Scots team finds key to fever that blights Third World

A CURE for a fatal tropical illness which threatens 600 million people worldwide has moved a step closer after a "significant" scientific discovery at a Scottish university.

Snail fever, or bilharzia, causes a chronic illness which can damage internal organs and impair growth and brain development in children.

Around 200 million people in Asia, Africa and South America are thought to be infected with the disease, which is caused by a parasitic worm.

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Scientists at the University of Edinburgh have now made what they believe to be a crucial discovery about how the body defends itself against the infection.

They have pinpointed a particular type of immune cell, known as a dendritic cell, which is responsible for triggering the immune system's defence against the invading parasite.

The breakthrough came after researchers studied the immune response in infected mice. Scientists believe their findings could pave the way for new research into treatments for the condition.

Andrew MacDonald, who led the research, said: "Until now, we were unsure which of the many cells found in the immune system were crucial to fighting this parasite. We now know that dendritic cells are key to the process.

"If we can manipulate this immune response, we stand a chance of targeting the widespread suffering and chronic illness caused by this infection."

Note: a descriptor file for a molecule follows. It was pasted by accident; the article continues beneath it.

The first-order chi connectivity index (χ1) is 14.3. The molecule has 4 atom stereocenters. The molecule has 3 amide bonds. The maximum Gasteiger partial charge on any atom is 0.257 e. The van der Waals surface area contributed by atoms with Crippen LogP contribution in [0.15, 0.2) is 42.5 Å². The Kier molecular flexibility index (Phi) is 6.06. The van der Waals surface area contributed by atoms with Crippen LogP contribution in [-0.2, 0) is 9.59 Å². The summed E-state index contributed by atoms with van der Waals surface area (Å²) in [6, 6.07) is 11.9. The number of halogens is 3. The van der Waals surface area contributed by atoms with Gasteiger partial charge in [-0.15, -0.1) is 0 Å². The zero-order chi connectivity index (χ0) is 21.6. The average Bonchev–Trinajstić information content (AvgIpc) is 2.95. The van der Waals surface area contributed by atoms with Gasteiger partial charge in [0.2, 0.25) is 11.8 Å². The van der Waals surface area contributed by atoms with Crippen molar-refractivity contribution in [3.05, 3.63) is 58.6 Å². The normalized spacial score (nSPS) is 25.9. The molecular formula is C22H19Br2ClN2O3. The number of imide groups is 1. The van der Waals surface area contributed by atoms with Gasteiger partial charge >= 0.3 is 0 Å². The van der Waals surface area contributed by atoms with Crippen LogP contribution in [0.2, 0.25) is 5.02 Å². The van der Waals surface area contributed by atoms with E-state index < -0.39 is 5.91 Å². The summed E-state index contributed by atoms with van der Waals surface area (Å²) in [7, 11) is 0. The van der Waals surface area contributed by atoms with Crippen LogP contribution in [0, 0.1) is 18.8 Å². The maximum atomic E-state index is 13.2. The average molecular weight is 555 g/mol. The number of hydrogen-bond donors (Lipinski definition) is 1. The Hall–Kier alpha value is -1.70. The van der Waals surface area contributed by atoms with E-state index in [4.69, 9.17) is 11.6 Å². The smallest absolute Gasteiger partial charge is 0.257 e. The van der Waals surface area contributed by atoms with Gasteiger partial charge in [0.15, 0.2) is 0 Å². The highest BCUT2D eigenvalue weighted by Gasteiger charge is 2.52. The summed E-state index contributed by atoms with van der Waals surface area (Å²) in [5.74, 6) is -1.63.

Dr MacDonald, of the university's School of Biological Sciences, said the dendritic cell is important for recognising the infection and sending out signals to neighbouring cells, "switching them on" to help fight the disease.

"We know we can say that these cells are important, and that's the starting point, but now we need to pinpoint why they're important - and that's the harder challenge," he said. "If we can identify a molecule, something that's produced by these dendritic cells that's critical for switching on the right type of protective response, then obviously we can help protect against these diseases."

Snail fever is a water-borne disease caused by flukes, or parasitic worms, found in freshwater snails in the tropics. It is common in many developing countries.

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The disease, known for affecting tourists who kayak or swim in infected waters, is second only to malaria in terms of its devastating social and economic impact.

Dr MacDonald said: "Worms are just about everywhere in the world, apart from in the West, but relatively few of them are lethal. The particular species that we've been studying is a lethal infection, so there are probably about 600 million people at risk of infection from this disease. That's a huge number.

"Probably about 200 million people are actually infected.Upwards of 200,000 to 300,000 people a year are dying, just in sub-Saharan Africa, from this disease every year.

"It's a big public health problem in these socio-economically deprived tropical areas.

"These worms are also a risk to travellers. Not many people in Britain are aware of these infections, but as we become more global and travel more frequently and further afield, we get more and more exposed to these types of diseases."

The study, published in the Journal of Experimental Medicine, was carried out alongside researchers from the German Cancer Research Centre in Heidelberg.

It was funded by the Medical Research Council and the Wellcome Trust.